Regions of disorder do exist,
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Acknowledgements

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Grateful acknowledgement is made to the following sources for permission to reproduce material in this unit:

The content acknowl
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1.5.6 Velocity and acceleration as derivatives

Recalling that the instantaneous velocity of a particle at time t is given by the gradient of its position–time graph at that time, we can now use the terminology of functions and derivatives to say that the velocity of the particle is given by the derivative of its position function. In terms of symbols:

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1.5.4 Functions and the function notation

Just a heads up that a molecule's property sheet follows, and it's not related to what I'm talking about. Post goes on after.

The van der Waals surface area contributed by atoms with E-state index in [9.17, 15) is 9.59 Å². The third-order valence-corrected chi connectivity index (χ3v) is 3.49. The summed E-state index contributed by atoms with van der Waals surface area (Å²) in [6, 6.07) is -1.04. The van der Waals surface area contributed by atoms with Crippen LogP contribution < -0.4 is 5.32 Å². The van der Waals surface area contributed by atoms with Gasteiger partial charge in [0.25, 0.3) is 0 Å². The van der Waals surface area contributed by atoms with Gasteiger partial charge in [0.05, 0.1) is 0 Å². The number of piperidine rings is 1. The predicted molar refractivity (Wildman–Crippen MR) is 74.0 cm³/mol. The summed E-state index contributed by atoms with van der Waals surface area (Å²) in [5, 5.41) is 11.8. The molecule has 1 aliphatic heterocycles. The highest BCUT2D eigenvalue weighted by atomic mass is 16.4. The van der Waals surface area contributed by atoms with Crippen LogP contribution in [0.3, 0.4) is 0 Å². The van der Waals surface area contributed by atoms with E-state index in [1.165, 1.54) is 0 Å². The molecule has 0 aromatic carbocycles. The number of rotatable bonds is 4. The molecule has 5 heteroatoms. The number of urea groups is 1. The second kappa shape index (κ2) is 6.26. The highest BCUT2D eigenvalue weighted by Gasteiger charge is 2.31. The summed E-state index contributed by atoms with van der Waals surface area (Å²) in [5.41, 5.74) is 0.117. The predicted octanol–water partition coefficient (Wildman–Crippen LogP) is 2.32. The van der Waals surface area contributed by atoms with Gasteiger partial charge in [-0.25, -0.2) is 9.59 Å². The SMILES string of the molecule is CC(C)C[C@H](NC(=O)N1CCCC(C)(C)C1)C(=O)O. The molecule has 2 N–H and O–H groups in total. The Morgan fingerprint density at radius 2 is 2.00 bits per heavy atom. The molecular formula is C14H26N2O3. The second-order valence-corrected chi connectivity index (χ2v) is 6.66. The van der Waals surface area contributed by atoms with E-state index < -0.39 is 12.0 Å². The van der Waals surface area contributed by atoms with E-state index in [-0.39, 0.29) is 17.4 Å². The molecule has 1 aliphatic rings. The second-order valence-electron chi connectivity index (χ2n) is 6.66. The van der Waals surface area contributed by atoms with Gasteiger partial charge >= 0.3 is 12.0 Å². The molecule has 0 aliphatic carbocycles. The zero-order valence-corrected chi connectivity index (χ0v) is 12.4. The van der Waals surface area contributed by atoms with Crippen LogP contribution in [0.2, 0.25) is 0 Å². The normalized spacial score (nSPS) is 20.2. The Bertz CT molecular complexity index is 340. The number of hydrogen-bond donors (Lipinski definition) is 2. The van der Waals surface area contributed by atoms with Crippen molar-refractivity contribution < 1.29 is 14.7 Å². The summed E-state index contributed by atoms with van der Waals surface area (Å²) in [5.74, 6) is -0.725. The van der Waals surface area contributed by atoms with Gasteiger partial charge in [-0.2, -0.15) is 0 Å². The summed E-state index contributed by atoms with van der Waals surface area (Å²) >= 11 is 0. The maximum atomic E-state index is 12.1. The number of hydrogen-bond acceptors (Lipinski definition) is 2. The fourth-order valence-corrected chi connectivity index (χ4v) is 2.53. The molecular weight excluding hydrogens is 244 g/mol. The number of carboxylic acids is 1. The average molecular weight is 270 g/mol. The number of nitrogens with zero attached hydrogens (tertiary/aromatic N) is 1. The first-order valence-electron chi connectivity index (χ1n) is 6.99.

In Figure 25, the position x of the car depends on the time t. The graph associates a particular value of x with each value of t over the plotted range. In other circumstances we might know an equation that associates a value of x with each value of t, as in the case of the equation x = At + B that we discussed in Section 3. You can invent countless other ways in which x depends on t: for instance x = 
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2.6 How can we find out more about Europa?